Recently, a board member walked into a meeting forty minutes łate. Offering no apology, I quickly labeled him as aloof, detached and uncaring.
The following board meeting, it was my turn and I walked in late. The meeting was well under way, so I offered no explanation. Of course, I had one- I spent the morning battling traffic and supporting a sick child.
Although we both showed up late- when he did it, I labeled him as aloof, and when I did it, I was just dealing with life.
Leadership motivational speaker and best- selling author, Patrick Lencioni's new book titled, The Advantage, calls this kind of logic the Fundamental Attribution Error. It relates to the tendency to attribute the negative or frustrating attributes of others to personality or character( ie- she's a bad listener, she's always late, she's self-centered, etc).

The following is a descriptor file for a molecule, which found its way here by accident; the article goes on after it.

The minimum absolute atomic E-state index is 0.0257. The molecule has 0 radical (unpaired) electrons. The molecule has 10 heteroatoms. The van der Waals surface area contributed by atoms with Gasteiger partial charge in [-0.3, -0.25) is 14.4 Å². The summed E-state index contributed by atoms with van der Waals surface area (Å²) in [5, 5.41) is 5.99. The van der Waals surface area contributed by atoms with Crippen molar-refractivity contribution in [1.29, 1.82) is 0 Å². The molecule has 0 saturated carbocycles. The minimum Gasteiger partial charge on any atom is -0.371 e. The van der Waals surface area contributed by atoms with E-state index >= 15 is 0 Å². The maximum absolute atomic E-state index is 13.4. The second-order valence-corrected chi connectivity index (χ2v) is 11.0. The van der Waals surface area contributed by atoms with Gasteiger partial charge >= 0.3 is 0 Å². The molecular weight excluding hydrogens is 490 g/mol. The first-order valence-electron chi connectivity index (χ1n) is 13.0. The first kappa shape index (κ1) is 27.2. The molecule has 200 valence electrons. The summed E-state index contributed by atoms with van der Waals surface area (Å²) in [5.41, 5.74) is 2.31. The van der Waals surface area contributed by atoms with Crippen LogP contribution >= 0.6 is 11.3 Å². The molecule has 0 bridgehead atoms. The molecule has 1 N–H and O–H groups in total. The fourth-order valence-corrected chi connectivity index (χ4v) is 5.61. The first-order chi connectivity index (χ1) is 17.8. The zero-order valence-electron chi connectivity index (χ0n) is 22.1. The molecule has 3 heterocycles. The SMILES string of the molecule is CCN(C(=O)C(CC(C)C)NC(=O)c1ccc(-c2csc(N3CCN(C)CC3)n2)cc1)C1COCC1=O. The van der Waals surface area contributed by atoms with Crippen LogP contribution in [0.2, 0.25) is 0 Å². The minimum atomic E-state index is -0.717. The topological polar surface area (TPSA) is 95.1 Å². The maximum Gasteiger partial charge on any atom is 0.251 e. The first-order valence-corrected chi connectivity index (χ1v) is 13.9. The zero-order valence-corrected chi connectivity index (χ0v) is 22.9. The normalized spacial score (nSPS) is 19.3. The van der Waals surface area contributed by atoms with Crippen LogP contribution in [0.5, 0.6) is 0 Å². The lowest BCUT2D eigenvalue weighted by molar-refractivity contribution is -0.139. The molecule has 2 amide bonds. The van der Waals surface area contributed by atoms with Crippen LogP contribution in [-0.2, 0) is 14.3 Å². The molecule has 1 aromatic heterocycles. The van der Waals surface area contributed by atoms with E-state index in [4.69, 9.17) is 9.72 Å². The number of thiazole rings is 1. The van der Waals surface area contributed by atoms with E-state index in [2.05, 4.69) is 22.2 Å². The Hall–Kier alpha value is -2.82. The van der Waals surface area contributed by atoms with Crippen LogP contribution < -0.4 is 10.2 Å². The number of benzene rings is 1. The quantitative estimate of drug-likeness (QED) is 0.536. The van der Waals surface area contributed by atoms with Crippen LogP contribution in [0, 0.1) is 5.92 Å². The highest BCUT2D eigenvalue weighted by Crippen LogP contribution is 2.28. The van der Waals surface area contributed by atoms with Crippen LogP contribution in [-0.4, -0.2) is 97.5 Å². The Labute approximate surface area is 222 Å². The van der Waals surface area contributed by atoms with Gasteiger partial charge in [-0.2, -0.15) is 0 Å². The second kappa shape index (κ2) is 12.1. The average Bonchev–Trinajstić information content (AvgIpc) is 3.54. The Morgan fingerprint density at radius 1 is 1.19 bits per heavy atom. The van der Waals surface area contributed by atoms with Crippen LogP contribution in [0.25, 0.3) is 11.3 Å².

What I found so interesting is that when we screw up, we never attribute our own mishaps to personal attributes or character flaws but to environmental factors.
When we observe undesirable qualities in others, we almost always see it as a character flaw. When we do the same thing, we see it as an environmental challenge.
Knowing this basic oversight, I can be more compassionate to others and give them the same benefit of the doubt that I give myself. By putting myself in other's shoes and assuming their actions ( or lack of) are not innate character flaws, I cut them some deserved slack.
When we go to work, we bring all of our challenges and priorities with us. This includes everything in our unique home environment like children, spouses, or a sick cat. We can't just sweep our other problems under the carpet and pretend they don't exist. Sometimes these parts of our lives spill over to work.
Instead of building a case against someone, assume the best and see if it stems from their environment at home or work. Trust them to have a good reason instead of choosing to be suspicious.